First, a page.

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Automatic border control gates, which allow people entering the country to use electronic passport machines, are set to be installed in Dublin Airport by the end of the year.
Some 20 new e-gates will be installed at Dublin Airport’s Terminal One and Terminal Two in the coming months following a pilot programme and open tender competition.
The new automatic gates will use facial recognition technology and passport readers to carry out security checks on passengers.
It is hoped the 20 new gates will allow immigration officials to carry out passport checks in a speedier fashion, with only one immigration officer needed to monitor several gates.
Irish and other EU travellers over 18 with e-passports and Irish passport cards will be able to use the gates. The Department of Justice has said it will also consider extending the use of the gates to non-EU passport holders using registered traveller programmes “to allow for easier entry for regular visitors such as business travellers”.
Four automated border control gates were installed in Terminal One on a pilot basis in 2013. However, they were removed from service in April.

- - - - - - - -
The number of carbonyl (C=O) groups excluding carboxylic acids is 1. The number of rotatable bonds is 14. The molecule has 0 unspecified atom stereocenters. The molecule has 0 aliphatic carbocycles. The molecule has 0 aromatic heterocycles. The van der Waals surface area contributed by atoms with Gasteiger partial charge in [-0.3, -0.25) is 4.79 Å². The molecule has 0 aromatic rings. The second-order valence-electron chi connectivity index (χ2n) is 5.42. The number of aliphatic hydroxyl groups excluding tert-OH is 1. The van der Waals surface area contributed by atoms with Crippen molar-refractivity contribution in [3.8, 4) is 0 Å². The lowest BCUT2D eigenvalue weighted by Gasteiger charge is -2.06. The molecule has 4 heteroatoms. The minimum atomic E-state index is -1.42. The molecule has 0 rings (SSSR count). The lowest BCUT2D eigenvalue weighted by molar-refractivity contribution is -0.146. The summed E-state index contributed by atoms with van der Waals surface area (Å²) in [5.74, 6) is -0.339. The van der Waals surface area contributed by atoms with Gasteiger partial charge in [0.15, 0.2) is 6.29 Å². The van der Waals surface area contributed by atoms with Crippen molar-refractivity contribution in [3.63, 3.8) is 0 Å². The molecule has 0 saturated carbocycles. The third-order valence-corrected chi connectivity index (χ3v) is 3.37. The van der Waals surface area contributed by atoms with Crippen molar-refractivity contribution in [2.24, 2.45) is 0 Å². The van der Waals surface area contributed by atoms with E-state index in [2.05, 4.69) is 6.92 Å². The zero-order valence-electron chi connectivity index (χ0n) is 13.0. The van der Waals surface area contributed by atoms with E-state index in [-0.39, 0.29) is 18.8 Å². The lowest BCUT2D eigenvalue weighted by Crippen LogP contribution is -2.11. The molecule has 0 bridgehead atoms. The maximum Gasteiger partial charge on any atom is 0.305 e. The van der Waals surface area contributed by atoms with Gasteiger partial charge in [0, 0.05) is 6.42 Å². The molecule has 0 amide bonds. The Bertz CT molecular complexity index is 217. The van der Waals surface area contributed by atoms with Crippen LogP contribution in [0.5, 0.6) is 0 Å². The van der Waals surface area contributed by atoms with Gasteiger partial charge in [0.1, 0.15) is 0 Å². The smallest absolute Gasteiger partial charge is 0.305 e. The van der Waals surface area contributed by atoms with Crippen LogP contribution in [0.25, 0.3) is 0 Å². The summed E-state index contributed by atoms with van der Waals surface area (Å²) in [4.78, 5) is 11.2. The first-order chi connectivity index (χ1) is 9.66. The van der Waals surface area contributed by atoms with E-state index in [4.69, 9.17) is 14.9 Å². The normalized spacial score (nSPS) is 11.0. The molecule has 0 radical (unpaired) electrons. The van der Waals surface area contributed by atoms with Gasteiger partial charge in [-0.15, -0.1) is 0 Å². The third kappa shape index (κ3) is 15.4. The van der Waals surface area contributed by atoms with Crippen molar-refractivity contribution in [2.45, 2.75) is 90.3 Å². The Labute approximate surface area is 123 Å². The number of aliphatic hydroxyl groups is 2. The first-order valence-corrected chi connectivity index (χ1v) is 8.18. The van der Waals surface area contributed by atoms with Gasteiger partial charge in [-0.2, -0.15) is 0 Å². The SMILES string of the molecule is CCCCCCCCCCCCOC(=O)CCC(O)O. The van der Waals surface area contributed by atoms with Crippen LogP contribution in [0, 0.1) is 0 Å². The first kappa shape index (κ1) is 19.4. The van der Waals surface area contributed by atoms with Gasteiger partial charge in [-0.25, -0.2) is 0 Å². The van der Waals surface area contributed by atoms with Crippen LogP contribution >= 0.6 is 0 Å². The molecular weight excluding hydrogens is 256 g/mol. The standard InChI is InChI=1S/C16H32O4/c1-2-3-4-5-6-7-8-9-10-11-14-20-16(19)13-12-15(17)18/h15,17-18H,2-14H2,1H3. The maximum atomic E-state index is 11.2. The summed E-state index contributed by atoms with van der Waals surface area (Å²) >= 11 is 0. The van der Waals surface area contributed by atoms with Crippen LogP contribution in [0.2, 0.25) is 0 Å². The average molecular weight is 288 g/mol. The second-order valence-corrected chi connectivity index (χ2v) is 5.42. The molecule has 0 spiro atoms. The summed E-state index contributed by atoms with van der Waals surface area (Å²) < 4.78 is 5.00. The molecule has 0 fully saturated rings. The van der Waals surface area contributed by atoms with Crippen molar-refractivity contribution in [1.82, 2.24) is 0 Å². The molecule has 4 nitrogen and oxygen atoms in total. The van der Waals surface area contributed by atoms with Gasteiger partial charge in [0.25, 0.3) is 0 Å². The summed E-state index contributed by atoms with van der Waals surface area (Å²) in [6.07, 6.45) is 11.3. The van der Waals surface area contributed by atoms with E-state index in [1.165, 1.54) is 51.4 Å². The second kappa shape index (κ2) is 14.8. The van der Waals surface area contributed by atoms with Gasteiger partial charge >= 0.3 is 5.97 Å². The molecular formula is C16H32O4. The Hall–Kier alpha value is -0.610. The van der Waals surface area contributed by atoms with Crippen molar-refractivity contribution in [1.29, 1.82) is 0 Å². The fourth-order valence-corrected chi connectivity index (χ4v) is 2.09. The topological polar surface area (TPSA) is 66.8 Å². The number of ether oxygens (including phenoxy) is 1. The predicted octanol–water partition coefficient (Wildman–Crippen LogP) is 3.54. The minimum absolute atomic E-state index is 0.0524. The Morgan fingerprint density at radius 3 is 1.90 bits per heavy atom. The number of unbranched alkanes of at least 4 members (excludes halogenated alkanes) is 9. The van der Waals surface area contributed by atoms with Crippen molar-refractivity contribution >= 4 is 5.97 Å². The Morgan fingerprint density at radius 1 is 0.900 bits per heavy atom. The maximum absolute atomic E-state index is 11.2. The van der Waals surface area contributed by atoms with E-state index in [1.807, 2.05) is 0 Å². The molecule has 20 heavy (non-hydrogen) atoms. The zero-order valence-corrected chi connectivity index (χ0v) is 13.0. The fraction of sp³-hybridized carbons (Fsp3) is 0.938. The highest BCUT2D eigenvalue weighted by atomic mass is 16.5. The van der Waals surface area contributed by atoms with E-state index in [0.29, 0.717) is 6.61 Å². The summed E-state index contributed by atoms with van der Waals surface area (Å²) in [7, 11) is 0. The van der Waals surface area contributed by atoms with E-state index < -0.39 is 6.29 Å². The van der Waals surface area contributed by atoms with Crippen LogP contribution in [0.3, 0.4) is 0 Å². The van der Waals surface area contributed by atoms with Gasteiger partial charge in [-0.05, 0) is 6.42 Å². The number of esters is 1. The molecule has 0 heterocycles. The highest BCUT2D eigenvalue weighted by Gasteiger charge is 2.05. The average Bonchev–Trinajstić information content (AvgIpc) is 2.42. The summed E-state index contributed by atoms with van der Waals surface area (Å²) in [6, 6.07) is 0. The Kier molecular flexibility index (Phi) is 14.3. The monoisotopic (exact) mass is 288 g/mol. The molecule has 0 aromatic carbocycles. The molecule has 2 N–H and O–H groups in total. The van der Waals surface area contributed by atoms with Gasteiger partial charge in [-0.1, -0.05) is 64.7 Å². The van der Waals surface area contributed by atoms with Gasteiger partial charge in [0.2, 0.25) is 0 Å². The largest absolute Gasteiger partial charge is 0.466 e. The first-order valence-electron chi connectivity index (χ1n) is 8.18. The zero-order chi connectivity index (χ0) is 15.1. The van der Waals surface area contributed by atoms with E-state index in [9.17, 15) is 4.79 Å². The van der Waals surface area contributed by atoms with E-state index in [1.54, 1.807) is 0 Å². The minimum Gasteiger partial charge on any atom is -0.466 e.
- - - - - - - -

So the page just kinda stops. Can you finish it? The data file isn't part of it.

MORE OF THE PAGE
The pilot machines only operated from 9am to 5pm Monday to Friday and could not be directly accessed without passing through the main passport arrival area. The project was intended to test their capability to improve the border crossing processes in aspects such as speed, security, automation and false rejection.
The installation and supply of the e-gates will be overseen by the Lisbon-based Vision-Box group in partnership with Accenture and ESP Global Systems following the signing of national framework contract on Sunday.
Concerns were raised earlier this year over the long delays being experienced by passengers passing through passport control at Dublin Airport.
In 2016, 13.8 million passengers were processed by immigration services at Dublin airport with passenger numbers at the capital’s airport growing by 46 per cent in the last five years.
Minister for Justice Charlie Flanagan said the introduction of the new gates would “greatly enhance our immigration controls, including border security, while at the same time providing an improved passenger experience through self-service and speedier passage through the immigration process”.
He said the arrival of the gates would form part of a wider strategy by the Irish Naturalisation and Immigration Service to introduce Advance Passenger Information and Passenger Name Recognition. Planned changes to immigration services will also include automated checks of Interpol’s Lost and Stolen Travel Documents database.
The process of replacing gardaí with civilians at border control is ongoing. In 2015 it was completed in Terminal One while recruitment is now taking place for Terminal Two.